1. Committee on Quality of Health Care in America; Institute of Medicine. Crossing the quality chasm: a new health system for the 21st Century. Washington, DC: National Academy Press; 2001.

    Google Scholar 

  2. Chassin MR, Galvin RW. The urgent need to improve health care quality. Institute of medicine national roundtable on health care quality. JAMA. 1998;280:1000–5.

    Article  CAS  Google Scholar 

  3. Niven DJ, Mrklas KJ, Holodinsky JK, Straus SE, Hemmelgarn BR, Jeffs LP, Stelfox HT. Towards understanding the de-adoption of low-value clinical practices: a scoping review. BMC Med. 2015;13:255.

    Article  Google Scholar 

  4. Morgan DJ, Dhruva SS, Wright SM, Korenstein D. 2016 Update on medical overuse: A systematic review. JAMA Intern Med. 2016;176(11):1687–92.

    Article  Google Scholar 

  5. Morgan DJ, Dhruva SS, Coon ER, Wright SM, Korenstein D. 2017 Update on medical overuse: A systematic review. JAMA Intern Med. 2018;178(1):110–5.

    Article  Google Scholar 

  6. Scott IA. Cognitive challenges to minimising low value care. Intern Med J. 2017;47(9):1079–83.

    Article  Google Scholar 

  7. Morgan DJ, Brownlee S, Leppin AL, Kressin N, Dhruva SS, Levin L, Landon BE, Zezza MA, Schmidt H, Saini V, Elshaug AG. Setting a research agenda for medical overuse. BMJ. 2015;351:h4534.

    Article  Google Scholar 

  8. Bokhof B, Junius-Walker U. Reducing polypharmacy from the perspectives of general practitioners and older patients: A synthesis of qualitative studies. Drugs Aging. 2016;33(4):249–66.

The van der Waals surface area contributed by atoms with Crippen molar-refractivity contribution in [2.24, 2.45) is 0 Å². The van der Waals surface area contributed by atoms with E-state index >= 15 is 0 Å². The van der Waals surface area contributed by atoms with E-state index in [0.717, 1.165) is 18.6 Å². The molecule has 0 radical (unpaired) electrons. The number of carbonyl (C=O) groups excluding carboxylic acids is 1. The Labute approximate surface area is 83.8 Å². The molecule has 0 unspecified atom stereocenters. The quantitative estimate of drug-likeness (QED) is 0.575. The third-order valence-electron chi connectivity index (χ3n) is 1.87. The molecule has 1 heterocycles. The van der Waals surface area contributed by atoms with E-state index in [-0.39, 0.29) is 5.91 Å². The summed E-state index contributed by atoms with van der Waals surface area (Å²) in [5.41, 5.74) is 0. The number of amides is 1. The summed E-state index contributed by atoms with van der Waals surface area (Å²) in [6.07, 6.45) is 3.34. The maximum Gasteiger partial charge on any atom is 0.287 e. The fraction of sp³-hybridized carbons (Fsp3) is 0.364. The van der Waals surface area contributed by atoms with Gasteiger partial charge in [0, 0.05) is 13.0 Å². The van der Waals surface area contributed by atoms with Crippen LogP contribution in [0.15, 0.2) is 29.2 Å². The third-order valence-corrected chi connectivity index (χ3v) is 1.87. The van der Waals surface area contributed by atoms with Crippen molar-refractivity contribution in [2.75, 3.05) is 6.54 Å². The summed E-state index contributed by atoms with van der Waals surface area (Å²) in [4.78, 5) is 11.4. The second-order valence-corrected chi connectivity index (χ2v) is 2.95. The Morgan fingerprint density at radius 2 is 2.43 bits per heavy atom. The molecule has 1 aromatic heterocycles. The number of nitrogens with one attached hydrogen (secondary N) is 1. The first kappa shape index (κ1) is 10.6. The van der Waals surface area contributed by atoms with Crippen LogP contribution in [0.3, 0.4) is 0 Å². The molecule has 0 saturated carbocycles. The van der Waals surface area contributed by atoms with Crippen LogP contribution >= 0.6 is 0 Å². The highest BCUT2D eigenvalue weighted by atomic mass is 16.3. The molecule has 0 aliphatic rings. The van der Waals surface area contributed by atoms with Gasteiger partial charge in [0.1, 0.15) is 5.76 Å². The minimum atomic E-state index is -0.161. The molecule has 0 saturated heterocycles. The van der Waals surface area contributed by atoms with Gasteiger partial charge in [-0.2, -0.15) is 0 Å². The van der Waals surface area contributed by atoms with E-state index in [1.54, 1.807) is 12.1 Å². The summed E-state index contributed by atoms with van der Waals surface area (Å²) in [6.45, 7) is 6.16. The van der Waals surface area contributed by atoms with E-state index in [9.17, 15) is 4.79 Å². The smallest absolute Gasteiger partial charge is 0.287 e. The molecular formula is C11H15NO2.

Article  Google Scholar 

  9. Stryczek K, Lea C, Gillespie C, Sayre G, Wanner S, Rinne ST, Wiener RS, Feemster L, Udris E, Au DH, Helfrich CD. De-implementing inhaled corticosteroids to improve care and safety in COPD treatment: Primary care providers’ perspectives. J Gen Intern Med. 2019. [Epub ahead of print].

    Article  Google Scholar 

  10. Colla CH, Mainor AJ, Hargreaves C, Sequist T, Morden N. Interventions aimed at reducing use of low-value health services: a systematic review. Med Care Res Rev. 2017;74(5):507–50.

    Article  Google Scholar 

  11. WHO. The World Health Report. Reducing risks, promoting healthy life. Geneva: WHO; 2002.

    Google Scholar 

  12. Los lípidos como factor de riesgo cardiovascular: tratamiento farmacológico. INFAC 2014; 22 (7):1-7. Available at: (accessed October 2019)

  13. San Vicente Blanco R., Pérez Irazusta I., Ibarra Amarica J., Berraondo Zabalegui I., Uribe Oyarbide F., Urraca Garcia de Madinabeitia J., Samper Otxotorena R., Aizpurua Imaz I., Almagro Mugica F., Andrés Novales J., Ugarte Libano R. Guía de Práctica Clínica sobre el manejo de los lípidos como factor de riesgo cardiovascular. Osakidetza. Vitoria-Gasteiz.

  14. Byrne P, Cullinan J, Smith A, et al. Statins for the primary prevention of cardiovascular disease: an overview of systematic reviews. BMJ Open. 2019;9:e023085.

    Article  Google Scholar 

  15. Thompson PD, Panza G, Zaleski A, Taylor B. Statin-associated side effects. J Am Coll Cardiol. 2016;67(20):2395–410.

    Article  CAS  Google Scholar 

  16. Keller H, Krones T, Becker A, Hirsch O, Sönnichsen AC, Popert U, Kaufmann-Kolle P, Rochon J, Wegscheider K, Baum E, Donner-Banzhoff N. Arriba: effects of an educational intervention on prescribing behaviour in prevention of CVD in general practice. Eur J Prev Cardiol. 2012;19(3):322–9.

    Article  Google Scholar 

  17. Zillich AJ, Ackermann RT, Stump TE, Ambuehl RJ, Downs SM, Holmes AM, Katz B, Inui TS. An evaluation of educational outreach to improve evidence-based prescribing in Medicaid: a cautionary tale. J Eval Clin Pract. 2008;14(5):854–60.

    Article  Google Scholar 

  18. Arcoraci V, Santoni L, Ferrara R, Furneri G, Cannata A, Sultana J, Moretti S, Di Luccio A, Tari DU, Pagliaro C, Corrao S, Tari M. Effect of an educational program in primary care: the case of lipid control in cardio-cerebrovascular prevention. Int J Immunopathol Pharmacol. 2014;27(3):351–63.

    Article  CAS  Google Scholar 

  19. Dormuth CR, Carney G, Taylor S, Bassett K, Maclure M. A randomized trial assessing the impact of a personal printed feedback portrait on statin prescribing in primary care. J Contin Educ Health Prof. 2012;32(3):153–62.

    Article  Google Scholar